May 23, 2012

Is silence the best way to stop an argument with a spouse?

Silence is not the best way to treat the situation otherwise the problem you have with each other will never be resolved. On the other hand, silence is good if you want the aggressor to calm down first before you continue to list your grievances. Oftentimes in an argument the person that becomes silent is accused of playing a game to appear the better one in the disagreement. Be that as it may there is a fair way to fight. It is understandable that people grapple with issues and need to speak to each other to fix the problem; it is not understandable and not necessary to do so by screaming and shouting accusations at one another. When it comes to hurling insults and swearing, you are inches away from causing serious marital damage and losing respect.

Silence is golden

• Make use of silence when you want to defuse a situation, but also speak up to defend yourself. Silence on its own won’t do anything as the other person will not know what you are on about unless you speak.

• Agree to disagree and speak honestly about how you feel and how the two of you should resolve the issue. Make sure the children are in their rooms before you start telling your side of the story as there is no need for kids to be involved or listen in on adult conversations.

• Don’t bring your children into the situation and ask them to back up what you are saying. They should not be put in the middle and be made to answer questions about one of the parents.

• Always treat each other with respect when you engage in a dispute. Children can sense there is trouble if the parents are moping around the house and are ignoring them.

• If your problem is complicated and you have had the same problem with your spouse over and over again, seek help by seeing a psychologist who can listen to your story and advise you on the best way to go. Don’t go to bed angry and if your children ask if something is wrong, don’t share the details but say that you and your spouse are just working something out.

Is it possible to stop gambling?

This is a serious question and not meant to be taken lightly. Gambling is an insidious disease. It robs you of common sense and when you are in the grip of the disease it can be very hard to stop. If you are really prepared to change, go to Gamblers Anonymous (G.A.) and join the group. If you fear a backlash by friends, don’t concern yourself about it and stick to your guns. We all have carbuncles in our closet; some of us need help.

Why you should attend Gamblers Anonymous if you want to stop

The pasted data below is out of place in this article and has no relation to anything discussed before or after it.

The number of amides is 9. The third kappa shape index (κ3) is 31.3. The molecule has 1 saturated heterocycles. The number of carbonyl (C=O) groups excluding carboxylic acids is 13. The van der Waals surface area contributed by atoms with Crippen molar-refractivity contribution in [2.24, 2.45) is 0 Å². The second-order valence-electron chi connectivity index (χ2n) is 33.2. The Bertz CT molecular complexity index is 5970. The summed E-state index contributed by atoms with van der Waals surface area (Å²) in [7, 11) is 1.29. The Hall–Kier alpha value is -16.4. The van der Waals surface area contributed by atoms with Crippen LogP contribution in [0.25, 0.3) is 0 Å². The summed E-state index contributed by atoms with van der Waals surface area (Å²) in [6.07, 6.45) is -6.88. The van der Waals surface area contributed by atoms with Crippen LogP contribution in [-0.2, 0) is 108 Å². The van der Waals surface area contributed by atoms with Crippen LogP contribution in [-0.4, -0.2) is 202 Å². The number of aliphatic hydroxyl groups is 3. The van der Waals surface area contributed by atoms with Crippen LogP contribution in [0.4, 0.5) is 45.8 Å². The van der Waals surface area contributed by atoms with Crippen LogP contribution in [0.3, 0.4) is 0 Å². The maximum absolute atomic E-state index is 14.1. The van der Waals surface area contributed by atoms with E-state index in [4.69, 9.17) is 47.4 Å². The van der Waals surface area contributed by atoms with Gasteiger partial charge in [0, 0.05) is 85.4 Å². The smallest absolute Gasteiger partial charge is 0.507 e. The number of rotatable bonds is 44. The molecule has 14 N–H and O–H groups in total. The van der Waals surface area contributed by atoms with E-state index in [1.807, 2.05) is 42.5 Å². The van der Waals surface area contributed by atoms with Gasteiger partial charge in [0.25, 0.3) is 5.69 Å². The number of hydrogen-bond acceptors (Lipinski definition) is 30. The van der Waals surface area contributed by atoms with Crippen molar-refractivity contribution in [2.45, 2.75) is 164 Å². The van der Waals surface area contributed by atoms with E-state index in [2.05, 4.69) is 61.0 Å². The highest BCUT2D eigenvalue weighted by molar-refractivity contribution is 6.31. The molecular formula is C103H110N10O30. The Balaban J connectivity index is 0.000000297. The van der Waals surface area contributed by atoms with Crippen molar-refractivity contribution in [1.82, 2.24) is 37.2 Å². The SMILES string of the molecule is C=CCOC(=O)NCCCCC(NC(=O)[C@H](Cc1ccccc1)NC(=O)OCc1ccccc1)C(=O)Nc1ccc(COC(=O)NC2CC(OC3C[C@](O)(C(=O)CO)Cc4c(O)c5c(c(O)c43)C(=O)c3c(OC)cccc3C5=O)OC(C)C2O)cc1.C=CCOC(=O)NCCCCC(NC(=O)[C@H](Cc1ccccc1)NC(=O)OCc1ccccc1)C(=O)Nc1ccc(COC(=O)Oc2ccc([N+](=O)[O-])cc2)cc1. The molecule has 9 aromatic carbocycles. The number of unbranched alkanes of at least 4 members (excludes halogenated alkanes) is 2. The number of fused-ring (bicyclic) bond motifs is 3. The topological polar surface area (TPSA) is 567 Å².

They have regular weekly meetings which you can attend, at different locations, on a Tuesday night. Get a counselor who can support you and on whom you can call if you are struggling. The group works with a twelve-step program and you should join so that you are with people who meet on a regular basis and have the same objective in mind. You will receive a booklet and regular attendance and a strong will are necessary to be successful. Remember, stopping the addiction starts in the head. Don't put it off any longer.

Observe the following:

• Do not hang around with the people you have gambled with before. They are toxic and will entice you to gamble on and on until you have lost all your money.

• Gamblers are liars and will do anything to continue their habit. Go to all the G.A. meetings in your neighborhood.

• Take a family member who is reliable and trustworthy into your confidence and let that person keep your money until all your bills are paid.

• If you are traveling by car to drop someone off at the airport, don’t let it be an excuse for you to go gambling and take a detour and travel a different route so you are not tempted to pop in at the casino.

• Take care of your spiritual life and keep God in your prayers. You need all the help you can get.

• Stop all forms of gambling, even going to the races or buying lottery tickets.

• Don’t be tempted to stray from your objective and tell people who are looking for someone to go gambling with that you are not in the game anymore and stay away from them.

• Instead of wasting your money on raffle tickets or gambling, take your family out to the skating rink or the movies and encourage family outings.

• If nothing works, step up your progress with the twelve steps and tell your counselor that you are about to relapse and you need help. Remember misery likes company and you don’t want your life to be a life of misery.